Senior Fateh and Hamas officials met on Sunday and reached an agreement on the division of the Palestinian Security Forces. Senior Fateh leader, Mohammad Dahlan, head of the Security Services in Gaza, participated in the meeting along with the Palestinian Prime Minister, Ismail Haniyya, and the Minister of Interior, Sa’id Siyam.

The officials approved agreements already reached during the talks of the Palestinian factions, including the absorption of the Hamas’ newly formed security force into the Palestinian police, and its redeployment in the Gaza Strip.

According to the agreement, Rasheed Abu Shbak, head of the Preventative Security Service, and a close friend of Dahlan, will be the commander of the internal security force which will oversee civilian police, the preventative force and emergency civilian services.

Abu Shbak will be subordinate to the Palestinian President, Mahmoud Abbas, but also work in direct coordination with Siyam.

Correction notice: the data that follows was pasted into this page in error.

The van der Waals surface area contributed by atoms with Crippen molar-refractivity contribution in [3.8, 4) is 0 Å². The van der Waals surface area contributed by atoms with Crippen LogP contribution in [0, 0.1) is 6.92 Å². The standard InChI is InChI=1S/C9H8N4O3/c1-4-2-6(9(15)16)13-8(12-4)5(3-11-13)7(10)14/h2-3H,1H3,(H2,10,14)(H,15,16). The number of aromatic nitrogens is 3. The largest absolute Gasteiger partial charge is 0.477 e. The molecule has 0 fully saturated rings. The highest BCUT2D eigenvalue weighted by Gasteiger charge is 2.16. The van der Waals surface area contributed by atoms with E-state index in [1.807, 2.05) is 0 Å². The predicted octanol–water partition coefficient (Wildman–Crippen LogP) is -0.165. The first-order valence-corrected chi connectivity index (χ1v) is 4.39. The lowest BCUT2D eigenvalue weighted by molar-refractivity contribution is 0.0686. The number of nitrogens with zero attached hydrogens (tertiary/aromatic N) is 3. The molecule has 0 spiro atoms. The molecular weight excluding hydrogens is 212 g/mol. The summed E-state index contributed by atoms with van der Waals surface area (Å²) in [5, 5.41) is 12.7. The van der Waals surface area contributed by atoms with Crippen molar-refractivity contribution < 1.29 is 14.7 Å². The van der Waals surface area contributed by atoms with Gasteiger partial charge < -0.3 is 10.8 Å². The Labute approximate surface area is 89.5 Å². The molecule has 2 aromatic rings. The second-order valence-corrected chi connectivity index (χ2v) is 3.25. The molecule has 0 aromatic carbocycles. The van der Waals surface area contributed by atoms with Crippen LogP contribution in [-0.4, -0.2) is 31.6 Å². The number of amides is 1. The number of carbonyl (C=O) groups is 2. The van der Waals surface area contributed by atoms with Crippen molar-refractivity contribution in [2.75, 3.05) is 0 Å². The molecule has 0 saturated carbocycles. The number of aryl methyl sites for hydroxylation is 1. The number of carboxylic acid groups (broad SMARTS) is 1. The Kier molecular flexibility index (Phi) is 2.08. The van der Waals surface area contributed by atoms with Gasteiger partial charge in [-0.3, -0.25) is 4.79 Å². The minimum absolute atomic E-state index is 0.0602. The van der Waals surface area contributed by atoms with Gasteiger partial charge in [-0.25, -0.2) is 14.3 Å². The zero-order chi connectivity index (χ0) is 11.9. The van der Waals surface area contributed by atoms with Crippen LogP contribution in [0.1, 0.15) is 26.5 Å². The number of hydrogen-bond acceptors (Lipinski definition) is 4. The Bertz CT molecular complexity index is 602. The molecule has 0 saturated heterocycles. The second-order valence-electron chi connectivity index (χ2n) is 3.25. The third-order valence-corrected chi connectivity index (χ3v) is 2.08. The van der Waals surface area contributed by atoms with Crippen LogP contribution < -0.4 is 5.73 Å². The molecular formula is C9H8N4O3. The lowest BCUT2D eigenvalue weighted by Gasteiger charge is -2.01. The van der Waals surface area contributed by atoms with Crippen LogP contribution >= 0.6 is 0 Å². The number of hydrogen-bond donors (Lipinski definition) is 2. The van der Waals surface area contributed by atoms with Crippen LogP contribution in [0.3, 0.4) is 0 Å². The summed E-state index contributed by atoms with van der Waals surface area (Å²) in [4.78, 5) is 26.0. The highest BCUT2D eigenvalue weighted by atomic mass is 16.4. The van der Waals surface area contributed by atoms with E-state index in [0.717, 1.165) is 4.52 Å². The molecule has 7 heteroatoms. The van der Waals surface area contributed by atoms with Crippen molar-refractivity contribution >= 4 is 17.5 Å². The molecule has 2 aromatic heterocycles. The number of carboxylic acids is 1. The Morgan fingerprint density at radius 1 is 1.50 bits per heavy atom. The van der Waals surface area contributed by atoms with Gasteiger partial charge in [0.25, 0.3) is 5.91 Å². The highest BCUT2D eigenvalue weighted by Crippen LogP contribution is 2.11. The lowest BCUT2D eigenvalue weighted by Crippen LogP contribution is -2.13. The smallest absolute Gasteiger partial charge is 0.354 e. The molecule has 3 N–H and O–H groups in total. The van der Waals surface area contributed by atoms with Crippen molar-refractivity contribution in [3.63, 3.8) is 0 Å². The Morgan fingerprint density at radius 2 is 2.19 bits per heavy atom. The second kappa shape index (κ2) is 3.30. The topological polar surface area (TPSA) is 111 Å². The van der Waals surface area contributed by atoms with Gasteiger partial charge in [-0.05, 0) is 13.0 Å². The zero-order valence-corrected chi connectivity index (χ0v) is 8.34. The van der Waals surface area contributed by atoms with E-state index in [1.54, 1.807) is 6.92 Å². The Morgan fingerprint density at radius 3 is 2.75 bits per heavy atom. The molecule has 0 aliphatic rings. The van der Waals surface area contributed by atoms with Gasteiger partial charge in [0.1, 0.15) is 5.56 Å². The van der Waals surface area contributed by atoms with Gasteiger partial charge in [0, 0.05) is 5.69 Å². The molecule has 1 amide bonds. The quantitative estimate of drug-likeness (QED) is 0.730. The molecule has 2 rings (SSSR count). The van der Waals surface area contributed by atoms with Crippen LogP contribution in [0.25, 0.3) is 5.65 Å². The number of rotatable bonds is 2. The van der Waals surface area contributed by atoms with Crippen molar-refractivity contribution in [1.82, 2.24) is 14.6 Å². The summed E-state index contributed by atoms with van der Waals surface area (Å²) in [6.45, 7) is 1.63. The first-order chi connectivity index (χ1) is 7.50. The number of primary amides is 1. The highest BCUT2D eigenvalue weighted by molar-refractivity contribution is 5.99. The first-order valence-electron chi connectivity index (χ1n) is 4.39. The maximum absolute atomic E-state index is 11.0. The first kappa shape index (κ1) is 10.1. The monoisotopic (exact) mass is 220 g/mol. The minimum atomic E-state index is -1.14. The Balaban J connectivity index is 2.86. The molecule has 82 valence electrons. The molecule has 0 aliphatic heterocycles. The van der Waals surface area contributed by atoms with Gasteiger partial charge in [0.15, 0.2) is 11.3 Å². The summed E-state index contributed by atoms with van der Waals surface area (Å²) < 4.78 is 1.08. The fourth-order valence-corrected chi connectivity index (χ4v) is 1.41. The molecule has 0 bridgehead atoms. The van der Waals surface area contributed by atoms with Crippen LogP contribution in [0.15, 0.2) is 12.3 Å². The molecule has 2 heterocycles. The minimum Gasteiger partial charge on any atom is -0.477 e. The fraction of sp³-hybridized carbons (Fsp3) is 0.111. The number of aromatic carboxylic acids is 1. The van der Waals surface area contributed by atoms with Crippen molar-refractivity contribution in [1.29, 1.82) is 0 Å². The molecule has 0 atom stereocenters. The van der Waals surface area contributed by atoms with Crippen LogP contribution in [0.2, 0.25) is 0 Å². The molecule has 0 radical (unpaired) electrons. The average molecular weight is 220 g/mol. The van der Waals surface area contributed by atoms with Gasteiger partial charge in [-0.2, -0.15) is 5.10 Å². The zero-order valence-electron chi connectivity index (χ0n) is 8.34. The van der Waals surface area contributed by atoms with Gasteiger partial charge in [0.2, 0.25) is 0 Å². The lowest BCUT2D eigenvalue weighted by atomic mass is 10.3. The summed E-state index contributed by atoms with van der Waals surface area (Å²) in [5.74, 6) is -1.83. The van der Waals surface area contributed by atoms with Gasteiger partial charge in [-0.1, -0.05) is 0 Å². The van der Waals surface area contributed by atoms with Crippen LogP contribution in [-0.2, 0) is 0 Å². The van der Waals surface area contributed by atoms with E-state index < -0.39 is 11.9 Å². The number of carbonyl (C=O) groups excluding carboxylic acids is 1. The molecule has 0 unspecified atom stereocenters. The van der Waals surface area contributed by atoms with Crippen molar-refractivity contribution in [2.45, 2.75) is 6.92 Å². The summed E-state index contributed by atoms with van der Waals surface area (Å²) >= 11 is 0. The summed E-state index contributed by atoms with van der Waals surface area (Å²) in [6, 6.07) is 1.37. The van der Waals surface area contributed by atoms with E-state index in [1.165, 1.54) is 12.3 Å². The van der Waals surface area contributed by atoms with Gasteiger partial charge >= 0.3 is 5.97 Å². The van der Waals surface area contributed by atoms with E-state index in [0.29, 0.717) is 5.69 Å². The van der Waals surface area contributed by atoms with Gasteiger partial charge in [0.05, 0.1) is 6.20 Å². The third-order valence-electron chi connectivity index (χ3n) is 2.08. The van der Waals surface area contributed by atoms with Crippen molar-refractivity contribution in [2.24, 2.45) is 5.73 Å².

Other security services – including the Palestinian National Security and intelligence will be placed under the control of Abbas, and will have no connection to the Hamas government.

Earlier on Sunday, senior Hamas leaders said that they expect that the talks between the Palestinian factions on national unity on Monday evening, the talks also involve a diplomatic plan, known as the prisoners’ document, drafted by senior Palestinian detainees in Israeli prisons.

Hamas members of the Legislative Council, Ahmad Bahar, and Ibrahim Dahfur, said on Sunday that 98% of the disagreements over the plan have been sorted out.

Earlier on Sunday, representatives of Fateh and Hamas movements in Gaza said they had reached an agreement on 15 out of the 18 points in the prisoners’ document.

The three points that remained unsolved are the status of the Palestinian Liberation Organization as the only legitimate body for holding negotiations with Israel. The right of the Palestinian people for armed resistance within the borders of 1967, and the question of holding a referendum on future agreements with Israel.

Representatives of both factions also said that the parties have also made significant progress on the question of recognizing international decisions, and the decisions by the Arab League on the Israeli-Palestinian conflict.

The Arab League, during the 2002 Beirut summit, offered to recognize Israel if it completely withdraws from the Palestinian territories it occupied after the1967 Six-Day war.